When the media party is over and the month long celebration of uplift and outrage has come to an end, when Gloria Steinem and Nicholas Kristof and Hillary Clinton have had their say and the United Nations task forces and the nonprofits have presented their research and policy papers on the global status of women: What will we do?
It’s easy to get swept up in the moment. High-tech video access has produced poignant evidence of the plight of women everywhere, connecting us emotionally with women and girls in dire circumstances around the world. Gritty camera work and tender music and fine editing make the stories that much more compelling. Certainly all of us can agree politically that something must be done.
Time and time again the facts have shown that when girls are educated, they become women who contribute to society in many ways. And when women contribute economically or bring needed goods and services to their villages, they gain the respect of the men in their communities. Where women are respected, there is greater hope for peace. Yet gender discrimination is persistent and entrenched in all cultures, including our own.
As everyday citizens, how will we prod this stubborn beast? Embrace the animal, observe its habits, choose our battles. And the battles best won may be in our own backyards.
Let’s start by paying attention to the messages we send our daughters about self-respect, education, and boundaries. We can stop coddling our sons—let them do their own laundry—and enhance their capacity for empathy by getting them involved in community projects that help families in need.
Beyond family, we can educate ourselves about the status of girls and women in our own regions. In San Diego, where I live, a local radio news program, “These Days” with Maureen Cavanaugh on KPBS, has in recent weeks tackled issues facing the local female population. This is where I learned that California is a major hub for human trafficking.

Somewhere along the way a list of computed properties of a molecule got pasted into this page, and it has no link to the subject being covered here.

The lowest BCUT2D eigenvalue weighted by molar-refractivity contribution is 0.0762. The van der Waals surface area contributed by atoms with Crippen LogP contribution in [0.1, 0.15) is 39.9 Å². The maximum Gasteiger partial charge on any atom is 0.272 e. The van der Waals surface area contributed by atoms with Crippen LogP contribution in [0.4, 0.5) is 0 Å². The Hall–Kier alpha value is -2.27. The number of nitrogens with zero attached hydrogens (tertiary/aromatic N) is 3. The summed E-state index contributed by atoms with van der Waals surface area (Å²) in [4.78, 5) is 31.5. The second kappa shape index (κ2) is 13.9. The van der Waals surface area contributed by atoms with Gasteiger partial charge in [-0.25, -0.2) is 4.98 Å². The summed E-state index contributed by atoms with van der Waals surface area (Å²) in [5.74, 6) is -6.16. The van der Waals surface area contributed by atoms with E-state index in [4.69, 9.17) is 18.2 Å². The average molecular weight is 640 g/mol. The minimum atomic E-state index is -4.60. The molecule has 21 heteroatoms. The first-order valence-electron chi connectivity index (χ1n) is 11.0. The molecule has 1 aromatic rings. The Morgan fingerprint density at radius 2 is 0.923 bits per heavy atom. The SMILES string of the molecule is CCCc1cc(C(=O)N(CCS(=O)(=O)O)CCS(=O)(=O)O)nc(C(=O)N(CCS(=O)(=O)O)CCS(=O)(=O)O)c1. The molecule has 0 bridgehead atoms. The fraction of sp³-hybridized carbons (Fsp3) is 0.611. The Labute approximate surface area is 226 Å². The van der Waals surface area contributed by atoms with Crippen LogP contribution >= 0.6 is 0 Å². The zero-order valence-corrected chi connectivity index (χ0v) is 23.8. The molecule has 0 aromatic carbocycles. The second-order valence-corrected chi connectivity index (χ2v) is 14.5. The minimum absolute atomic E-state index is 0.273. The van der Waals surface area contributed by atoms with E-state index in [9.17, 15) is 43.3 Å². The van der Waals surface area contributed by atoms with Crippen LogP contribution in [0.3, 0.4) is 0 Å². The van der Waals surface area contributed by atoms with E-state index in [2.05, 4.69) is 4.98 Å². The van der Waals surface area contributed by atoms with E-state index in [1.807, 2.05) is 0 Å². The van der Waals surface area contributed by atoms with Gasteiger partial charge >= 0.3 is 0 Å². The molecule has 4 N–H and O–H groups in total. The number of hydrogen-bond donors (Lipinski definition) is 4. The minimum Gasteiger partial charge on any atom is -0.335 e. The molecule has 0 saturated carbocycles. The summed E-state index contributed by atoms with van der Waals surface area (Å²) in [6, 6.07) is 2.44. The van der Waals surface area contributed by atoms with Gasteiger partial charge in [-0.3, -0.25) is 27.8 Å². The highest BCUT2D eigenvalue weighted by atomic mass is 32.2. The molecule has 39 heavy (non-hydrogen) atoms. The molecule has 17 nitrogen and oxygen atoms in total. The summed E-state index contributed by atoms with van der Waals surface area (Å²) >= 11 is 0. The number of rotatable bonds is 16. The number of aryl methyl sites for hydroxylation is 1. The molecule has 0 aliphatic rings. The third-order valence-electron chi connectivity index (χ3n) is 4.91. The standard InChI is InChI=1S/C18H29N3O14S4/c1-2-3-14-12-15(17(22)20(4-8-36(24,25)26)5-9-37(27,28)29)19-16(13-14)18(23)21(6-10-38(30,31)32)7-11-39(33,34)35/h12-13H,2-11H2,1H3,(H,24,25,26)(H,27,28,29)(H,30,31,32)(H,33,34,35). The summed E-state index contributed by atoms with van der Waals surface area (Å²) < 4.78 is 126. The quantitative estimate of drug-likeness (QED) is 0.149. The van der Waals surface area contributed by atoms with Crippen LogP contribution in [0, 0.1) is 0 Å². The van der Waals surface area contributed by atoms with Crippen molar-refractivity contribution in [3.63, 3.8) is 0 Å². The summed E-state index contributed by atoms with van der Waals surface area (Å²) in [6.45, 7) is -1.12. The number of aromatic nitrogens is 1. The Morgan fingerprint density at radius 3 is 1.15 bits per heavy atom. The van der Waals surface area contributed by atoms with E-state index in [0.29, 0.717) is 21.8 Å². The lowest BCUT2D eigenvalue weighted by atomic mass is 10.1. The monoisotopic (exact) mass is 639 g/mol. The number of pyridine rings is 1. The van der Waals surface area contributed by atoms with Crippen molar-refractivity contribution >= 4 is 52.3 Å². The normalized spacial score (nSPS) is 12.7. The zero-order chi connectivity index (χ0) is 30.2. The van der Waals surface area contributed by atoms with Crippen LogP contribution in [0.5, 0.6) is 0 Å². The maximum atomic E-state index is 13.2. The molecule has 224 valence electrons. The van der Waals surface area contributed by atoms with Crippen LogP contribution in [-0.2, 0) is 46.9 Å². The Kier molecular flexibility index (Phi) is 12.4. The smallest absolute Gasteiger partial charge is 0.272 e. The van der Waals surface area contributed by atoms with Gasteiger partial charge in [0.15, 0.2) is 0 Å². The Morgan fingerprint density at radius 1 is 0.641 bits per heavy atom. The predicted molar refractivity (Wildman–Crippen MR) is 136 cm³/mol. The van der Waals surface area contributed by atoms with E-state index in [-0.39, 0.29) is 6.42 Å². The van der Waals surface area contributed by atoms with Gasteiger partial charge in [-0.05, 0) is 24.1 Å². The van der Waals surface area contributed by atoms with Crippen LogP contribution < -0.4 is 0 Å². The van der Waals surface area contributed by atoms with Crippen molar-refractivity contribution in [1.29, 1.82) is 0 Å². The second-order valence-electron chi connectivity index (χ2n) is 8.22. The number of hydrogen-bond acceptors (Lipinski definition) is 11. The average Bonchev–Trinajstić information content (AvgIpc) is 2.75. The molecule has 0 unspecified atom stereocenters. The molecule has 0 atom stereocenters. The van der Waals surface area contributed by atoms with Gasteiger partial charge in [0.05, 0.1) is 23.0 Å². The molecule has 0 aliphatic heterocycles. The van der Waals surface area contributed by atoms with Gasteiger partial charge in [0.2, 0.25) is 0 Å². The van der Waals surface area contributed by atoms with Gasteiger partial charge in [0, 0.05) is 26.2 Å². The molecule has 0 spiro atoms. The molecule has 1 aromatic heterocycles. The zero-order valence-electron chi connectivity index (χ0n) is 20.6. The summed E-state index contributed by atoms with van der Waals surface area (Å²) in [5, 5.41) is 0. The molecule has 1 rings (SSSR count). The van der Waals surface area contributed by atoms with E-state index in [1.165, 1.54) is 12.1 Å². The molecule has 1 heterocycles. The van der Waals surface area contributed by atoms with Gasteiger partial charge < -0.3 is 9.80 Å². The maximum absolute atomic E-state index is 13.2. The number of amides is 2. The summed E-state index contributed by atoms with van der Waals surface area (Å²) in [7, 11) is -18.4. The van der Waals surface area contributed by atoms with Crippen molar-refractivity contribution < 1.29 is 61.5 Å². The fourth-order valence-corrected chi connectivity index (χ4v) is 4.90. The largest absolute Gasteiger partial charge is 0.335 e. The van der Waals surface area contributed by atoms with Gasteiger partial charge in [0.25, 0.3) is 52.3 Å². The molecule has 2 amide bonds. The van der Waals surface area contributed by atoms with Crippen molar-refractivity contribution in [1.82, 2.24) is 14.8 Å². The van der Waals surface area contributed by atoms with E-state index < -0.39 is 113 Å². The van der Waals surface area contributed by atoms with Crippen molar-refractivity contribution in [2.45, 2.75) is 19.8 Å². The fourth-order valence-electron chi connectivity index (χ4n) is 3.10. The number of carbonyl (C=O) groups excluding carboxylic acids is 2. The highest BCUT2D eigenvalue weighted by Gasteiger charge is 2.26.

The problem is so severe, says the organization California Against Slavery, that a ballot initiative is required to deter traffickers with stiffer criminal penalties, aid in the prosecution of pimps, increase protection for victims, and mandate specialized training for law enforcement officers.
The KPBS news program is also where I learned that San Diego is an international gateway city for the predatory sexual trafficking of American girls, but until a couple of weeks ago had no safe house where the victims—usually middle-school-age runaways—could seek asylum. And it’s where I heard about The San Diego Women’s Resource Fair, now in its 21st year, which brings together 70 organizations offering services to low-income, abused and homeless women.’
We can keep up with our local newspapers and find out what’s happening. Here in San Diego, we’re asking ourselves: What state law or action by local authorities could have prevented last week’s tragic rape and murder of seventeen-year-old Chelsea King? A known sex offender, released from prison after serving five years of a six-year sentence, has been charged in her killing.
Beyond advocacy for victims, let’s think about how our talents and interests can empower individuals and families. If you’re a corporate executive, can you encourage your company to offer employee job-sharing or on-site day care? If you’re in the legal or medical services sector, how can you volunteer your services? Could you make life easier for military spouses and their families? Through churches, public schools, literacy councils, and organizations like the Boys and Girls Club of America or the Salvation Army, anyone can find a way to make a difference, not just in individual lives but in the status of women—right where we live.
Of course, we’ll want to continue on the path of global responsibility. Many of us will contribute to UNICEF and CARE, buy that livestock through Heifer International, or support international microlending programs for women. These projects are wide-reaching and they’re working. But let’s remember, too, that often the very neediest are within arm’s reach. Let’s make it personal. I say: Go local. Invest in a grassroots effort for girls.
Ainslie Jones Uhl is a writer and former editor who has been a literacy tutor and hands-on community volunteer for over 25 years.